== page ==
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ENCYCLOPEDIC ENTRY

ENCYCLOPEDIC ENTRY

Blizzard

Blizzard

A blizzard is a dangerous weather event, bringing with it frigid temperatures, howling winds, and decreased visibility. Blizzards can be deadly, which is why it is important that meteorologists accurately measure atmospheric conditions and provide the public with timely warnings.

Grades

5 - 8

Subjects

Earth Science, Geography, Meteorology

Image

Car Stuck in Blizzard

Blizzards are not just bad snowstorms; they are specific types of snowstorms that consist of large amounts of snow lasting more than three hours, winds of at least 56 kilometers (35 miles) per hour, and visibility of less than 0.4 kilometers (0.25 miles)

Photograph by Rob Carr/Getty Images

The United States National Weather Service’s winter weather advisory, watch, or warning system helps meteorologists determine whether atmospheric conditions should be classified as typical winter weather, a snowstorm, or a severe blizzard.

In order for meteorologists to classify a winter storm as a snowstorm, the air temperature high in the atmosphere and near the ground must be below 0°C (32°F). There also needs to be enough water vapor in the air to form snowflake crystals. While snowstorms do not typically last very long (less than a few hours), they can bring high snow accumulations, which can be hazardous.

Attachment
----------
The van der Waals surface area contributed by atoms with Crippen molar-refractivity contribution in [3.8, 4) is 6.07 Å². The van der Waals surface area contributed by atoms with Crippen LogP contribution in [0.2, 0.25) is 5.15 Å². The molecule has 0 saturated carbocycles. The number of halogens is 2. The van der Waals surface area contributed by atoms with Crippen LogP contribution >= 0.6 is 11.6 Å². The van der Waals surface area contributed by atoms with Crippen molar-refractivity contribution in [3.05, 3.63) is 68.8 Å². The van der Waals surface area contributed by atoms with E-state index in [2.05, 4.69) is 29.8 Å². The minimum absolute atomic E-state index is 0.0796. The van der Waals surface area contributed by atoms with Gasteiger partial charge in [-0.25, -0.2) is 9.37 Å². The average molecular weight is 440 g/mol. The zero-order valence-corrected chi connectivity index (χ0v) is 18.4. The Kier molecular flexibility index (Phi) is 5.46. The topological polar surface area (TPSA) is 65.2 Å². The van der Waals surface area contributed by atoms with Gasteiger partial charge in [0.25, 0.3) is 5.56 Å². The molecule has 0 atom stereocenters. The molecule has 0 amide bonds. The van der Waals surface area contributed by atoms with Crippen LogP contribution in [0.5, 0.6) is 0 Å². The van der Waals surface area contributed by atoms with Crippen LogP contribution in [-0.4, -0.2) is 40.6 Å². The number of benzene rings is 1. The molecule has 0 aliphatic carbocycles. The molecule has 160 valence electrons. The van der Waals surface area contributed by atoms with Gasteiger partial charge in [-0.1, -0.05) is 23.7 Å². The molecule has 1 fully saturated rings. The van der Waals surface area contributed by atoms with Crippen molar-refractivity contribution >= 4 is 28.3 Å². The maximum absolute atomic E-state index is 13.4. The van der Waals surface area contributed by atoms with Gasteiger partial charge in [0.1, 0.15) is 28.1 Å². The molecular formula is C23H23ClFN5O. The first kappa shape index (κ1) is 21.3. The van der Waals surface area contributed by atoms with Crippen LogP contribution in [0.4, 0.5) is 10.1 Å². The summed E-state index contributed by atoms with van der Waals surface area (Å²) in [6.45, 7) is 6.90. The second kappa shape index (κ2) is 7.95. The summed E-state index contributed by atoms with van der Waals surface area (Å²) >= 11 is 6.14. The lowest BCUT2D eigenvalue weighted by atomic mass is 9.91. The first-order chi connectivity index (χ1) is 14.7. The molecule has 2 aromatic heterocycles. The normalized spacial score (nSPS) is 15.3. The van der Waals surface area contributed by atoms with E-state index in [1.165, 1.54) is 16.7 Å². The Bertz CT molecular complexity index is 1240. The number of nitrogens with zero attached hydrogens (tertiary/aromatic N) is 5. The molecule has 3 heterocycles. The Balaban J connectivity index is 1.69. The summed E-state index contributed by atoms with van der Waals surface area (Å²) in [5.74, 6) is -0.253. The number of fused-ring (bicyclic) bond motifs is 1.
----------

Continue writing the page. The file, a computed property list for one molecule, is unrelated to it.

For a snowstorm to be considered a blizzard, it must also meet specific, though more severe, conditions. To be categorized as a blizzard, the storm must last for at least three hours and produce a large amount of falling snow. Blizzards also have winds measuring over 56 kilometers (35 miles) per hour. These winds cause a large volume of snow to blow around in the air and near the ground, decreasing visibility. Meteorologists will declare blizzard conditions if the snow limits visibility to the point where it is difficult to see an object more than 0.4 kilometers (0.25 miles) away.

The most famous recorded blizzard is the Great Blizzard of 1888, which occurred between March 11 and 14. This blizzard extended all the way from the American states of Maine to Maryland. About 139 centimeters (55 inches) of snow brought newly growing cities in New England and New York City, New York, to a screeching halt. During this time, about one in four people living in the United States lived in one of the New England states, which made the blizzard all the more devastating. About 400 people died during this storm.

A more recent example of catastrophic blizzards would be when two 2010 blizzards formed back-to-back in the Washington, D.C., area on February 4–7 and February 9–11. The first storm brought snow to Pennsylvania and extended through North Carolina. The total amount of snow from this first storm varied from 25 to 76 centimeters (10 to 30 inches). The storm impacted over 45 million people in the northeastern part of the United States. Then, before the states could completely dig out from the storm, a second blizzard hit. The Washington, D.C., area reported snowfall totals of 15–38 centimeters (6–15 inches) from the new storm, and nearby Maryland reported over 60 centimeters (24 inches) on top of the snow that was already on the ground.

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Director
Tyson Brown, National Geographic Society
Author
National Geographic Society, National Geographic Society
Production Managers
Gina Borgia, National Geographic Society
Jeanna Sullivan, National Geographic Society
Program Specialists
Sarah Appleton, National Geographic Society, National Geographic Society
Margot Willis, National Geographic Society
Producer
Clint Parks,
other
Last Updated

May 20, 2022

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